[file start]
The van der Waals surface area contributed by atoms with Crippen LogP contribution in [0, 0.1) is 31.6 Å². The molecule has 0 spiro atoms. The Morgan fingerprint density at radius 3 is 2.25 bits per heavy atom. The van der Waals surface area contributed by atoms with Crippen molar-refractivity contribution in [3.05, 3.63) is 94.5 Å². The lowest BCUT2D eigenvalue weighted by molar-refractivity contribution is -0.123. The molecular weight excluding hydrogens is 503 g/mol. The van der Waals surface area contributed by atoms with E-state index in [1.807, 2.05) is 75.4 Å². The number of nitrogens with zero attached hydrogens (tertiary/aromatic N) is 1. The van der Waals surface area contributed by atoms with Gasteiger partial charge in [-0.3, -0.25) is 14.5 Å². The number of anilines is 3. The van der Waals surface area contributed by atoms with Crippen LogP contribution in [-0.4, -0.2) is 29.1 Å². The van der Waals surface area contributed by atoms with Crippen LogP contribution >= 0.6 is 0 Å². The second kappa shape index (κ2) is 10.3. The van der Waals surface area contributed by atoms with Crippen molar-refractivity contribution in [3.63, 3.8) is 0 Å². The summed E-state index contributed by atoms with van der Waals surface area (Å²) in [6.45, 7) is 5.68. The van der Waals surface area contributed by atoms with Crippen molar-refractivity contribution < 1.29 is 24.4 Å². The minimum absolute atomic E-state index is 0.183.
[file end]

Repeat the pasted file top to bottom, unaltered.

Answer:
The van der Waals surface area contributed by atoms with Crippen LogP contribution in [0, 0.1) is 31.6 Å². The molecule has 0 spiro atoms. The Morgan fingerprint density at radius 3 is 2.25 bits per heavy atom. The van der Waals surface area contributed by atoms with Crippen molar-refractivity contribution in [3.05, 3.63) is 94.5 Å². The lowest BCUT2D eigenvalue weighted by molar-refractivity contribution is -0.123. The molecular weight excluding hydrogens is 503 g/mol. The van der Waals surface area contributed by atoms with E-state index in [1.807, 2.05) is 75.4 Å². The number of nitrogens with zero attached hydrogens (tertiary/aromatic N) is 1. The van der Waals surface area contributed by atoms with Gasteiger partial charge in [-0.3, -0.25) is 14.5 Å². The number of anilines is 3. The van der Waals surface area contributed by atoms with Crippen LogP contribution in [-0.4, -0.2) is 29.1 Å². The van der Waals surface area contributed by atoms with Crippen LogP contribution >= 0.6 is 0 Å². The second kappa shape index (κ2) is 10.3. The van der Waals surface area contributed by atoms with Crippen molar-refractivity contribution in [3.63, 3.8) is 0 Å². The summed E-state index contributed by atoms with van der Waals surface area (Å²) in [6.45, 7) is 5.68. The van der Waals surface area contributed by atoms with Crippen molar-refractivity contribution < 1.29 is 24.4 Å². The minimum absolute atomic E-state index is 0.183.